Well Alex, genetic variation guarantees that some of us reside in the shallow end of the gene pool.

  11. Ken says

    Didn’t we just get a report from a large gathering of scientists that stated flat out global warming is real and caused by humans? Seems to me that if Peggy kept on the news she would know we already got this.

  12. ctw says

    the inevitable consequence when supposedly responsible public figures (politians, journalists, pundits, et al) engage in anti-intellectualism. most of us have no way of knowing what to think about most complex topics other than “believing” what real experts say. and we’re to greater or lesser degrees dependent on which “experts” those public figures either quote or invite to speak and on the honesty of real experts. when politicians routinely ignore real expert opinion, journalists play the “he said-she said” game between real experts and charlatans for “balance”, and even some real experts prostitute their intellect for personal advantage, what’s the non-specialist citizen to do? assuming PN is sincere (OK, OK, for a moment let me indulge in fantasy to make my point), the only difference in ignorance (as opposed to “stupidity”, which is a different issue) is that most of us are limited in displaying our resulting profound ignorance of most issues to social chit-chat or blog comments, whereas the PNs of the world are paid (handsomely, I assume) to do it in much more public fora.

    back to reality, PN is – of course – engaging in transference: because she lies for partisan purposes, she assumes everyone does. or maybe it’s a meta-lie: she knows that isn’t true but is lying about lying. now that really hurts the head.

  13. George says

    It must be said:

    D******D F***WIT

    “If global warming is real, and if it is new, and if it is caused not by nature and her cycles but man and his rapacity, and if it in fact endangers mankind, scientists will probably one day blame The People for doing nothing.

    But I think The People will have a greater claim to blame the scientists, for refusing to be honest, for operating in cliques and holding to ideologies. For failing to be trustworthy.”


  14. PaulC says

    George: A shorter translation of that Noonan quote would be “Even if it turns out you guys are right, we still win. Neener. Neener. Neener.”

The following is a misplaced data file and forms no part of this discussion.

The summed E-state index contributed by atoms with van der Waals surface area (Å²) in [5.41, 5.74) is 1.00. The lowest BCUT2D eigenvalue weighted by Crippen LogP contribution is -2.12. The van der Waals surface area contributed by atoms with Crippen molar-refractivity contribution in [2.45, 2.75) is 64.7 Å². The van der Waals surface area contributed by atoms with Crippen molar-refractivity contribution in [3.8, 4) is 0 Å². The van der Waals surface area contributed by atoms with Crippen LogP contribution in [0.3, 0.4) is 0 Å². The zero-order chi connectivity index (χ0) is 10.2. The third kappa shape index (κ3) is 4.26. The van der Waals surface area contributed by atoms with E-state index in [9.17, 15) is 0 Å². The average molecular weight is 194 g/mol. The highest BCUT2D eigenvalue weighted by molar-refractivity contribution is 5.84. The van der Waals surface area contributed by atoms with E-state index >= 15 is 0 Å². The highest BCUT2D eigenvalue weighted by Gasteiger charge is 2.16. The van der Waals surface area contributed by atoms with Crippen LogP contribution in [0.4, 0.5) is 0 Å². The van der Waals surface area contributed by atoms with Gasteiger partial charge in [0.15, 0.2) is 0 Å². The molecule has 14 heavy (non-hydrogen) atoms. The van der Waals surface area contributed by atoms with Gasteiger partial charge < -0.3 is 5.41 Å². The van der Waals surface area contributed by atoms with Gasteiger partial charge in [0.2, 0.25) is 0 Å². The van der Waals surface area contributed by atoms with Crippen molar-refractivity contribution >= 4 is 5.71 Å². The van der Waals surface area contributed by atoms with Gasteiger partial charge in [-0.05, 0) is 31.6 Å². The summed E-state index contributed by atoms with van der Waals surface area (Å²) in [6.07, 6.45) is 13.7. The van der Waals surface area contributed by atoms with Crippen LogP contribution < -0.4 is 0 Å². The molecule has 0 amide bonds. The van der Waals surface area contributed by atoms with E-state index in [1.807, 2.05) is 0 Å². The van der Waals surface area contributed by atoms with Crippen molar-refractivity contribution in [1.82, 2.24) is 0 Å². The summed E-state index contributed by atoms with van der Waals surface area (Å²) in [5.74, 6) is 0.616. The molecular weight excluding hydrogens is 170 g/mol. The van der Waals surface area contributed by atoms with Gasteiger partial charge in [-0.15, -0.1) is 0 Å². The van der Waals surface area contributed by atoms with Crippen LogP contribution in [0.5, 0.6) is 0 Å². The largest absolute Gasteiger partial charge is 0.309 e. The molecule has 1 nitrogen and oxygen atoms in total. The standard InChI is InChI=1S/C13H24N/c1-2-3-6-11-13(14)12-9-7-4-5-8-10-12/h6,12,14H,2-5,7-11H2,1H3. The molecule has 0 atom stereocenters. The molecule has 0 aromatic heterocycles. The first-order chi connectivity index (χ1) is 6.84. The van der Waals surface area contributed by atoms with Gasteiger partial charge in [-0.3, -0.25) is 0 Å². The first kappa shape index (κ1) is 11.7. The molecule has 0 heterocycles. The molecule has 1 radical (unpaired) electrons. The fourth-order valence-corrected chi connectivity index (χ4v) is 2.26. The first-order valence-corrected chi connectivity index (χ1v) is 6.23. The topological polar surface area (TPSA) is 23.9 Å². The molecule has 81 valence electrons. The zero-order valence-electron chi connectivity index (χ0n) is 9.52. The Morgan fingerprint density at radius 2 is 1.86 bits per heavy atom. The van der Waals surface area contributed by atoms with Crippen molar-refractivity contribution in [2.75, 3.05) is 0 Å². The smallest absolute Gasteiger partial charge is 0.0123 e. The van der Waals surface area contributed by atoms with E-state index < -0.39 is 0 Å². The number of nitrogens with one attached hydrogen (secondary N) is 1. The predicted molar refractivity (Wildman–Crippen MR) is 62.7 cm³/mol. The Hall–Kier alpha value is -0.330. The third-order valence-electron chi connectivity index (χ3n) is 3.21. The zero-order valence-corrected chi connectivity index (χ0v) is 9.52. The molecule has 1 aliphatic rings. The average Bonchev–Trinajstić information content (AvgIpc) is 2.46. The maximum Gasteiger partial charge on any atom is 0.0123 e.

15. Inky says

    Oh, no. You should read the last snippet of her column, too, wherein she claims stupid people appreciate life more. She *revels* in saying that she’s not as smart as some other people.

    This after she claims that immediately after 9/11, journalists were the leaders of America. I guess then Mayor Guiliani should have just stayed home and watched tv.

  16. kamensind says

    CTW, these are good points you are raising. Unfortunately since the current regime took over, some aspects of science have become totally politicized. This is particularly true in regard to the climate debate and the stem cell issue. A good source of information are organizations such as the National Academy of Sciences or the American Association for the Advancement of Science, which have websites and publish journals. The key is to go and find information from reliable sources rather than to listen to pundits on Fox or CNN.

  17. Rey says

    Just reading the excerpts quoted on this thread…did Jean Teasdale start writing current events columns?

    “It is that people with lower IQs somehow tend, in our age, to have a greater apprehension of the meaning of things and the reality of life”

    Well, of course they do, because they don’t have all that information and knowledge interfering with their pat answers.

    I wanted to be a columnist once upon a time, but I had my doubts about whether I could handle the rigors of researching and putting together a coherent piece every week. Now I know that one could just drool onto a piece of paper and be employed by the Wall Street Bleeding Journal.

  18. King Spirula says

    I think her source of science news is the microfilm from the Raygun years. You can see her “denial membrane” starting to strain, but don’t worry, cause in ‘conservative world’ no one’s reality cherry is ever popped.

  19. phil says

    I read it, and sent in a comment. If a message appears from “Bob Zimmerman”, that was me. Somehow, I doubt it will get posted, since I was a tetch sharp.

  20. sglover says

    You should read the last snippet of her column, too, wherein she claims stupid people appreciate life more. She *revels* in saying that she’s not as smart as some other people.

    Well, we kinda figured that from everything she wrote before…..

    There’s something I’d really like to know about Noonan and media gasbags like her: Did they ever take even high school algebra? If so, did they pass? I suspect most of them would disparage it as arcane and needless — an interesting point of view for people who claim to offer informed opinions about a society that reveres technological progress.

  21. says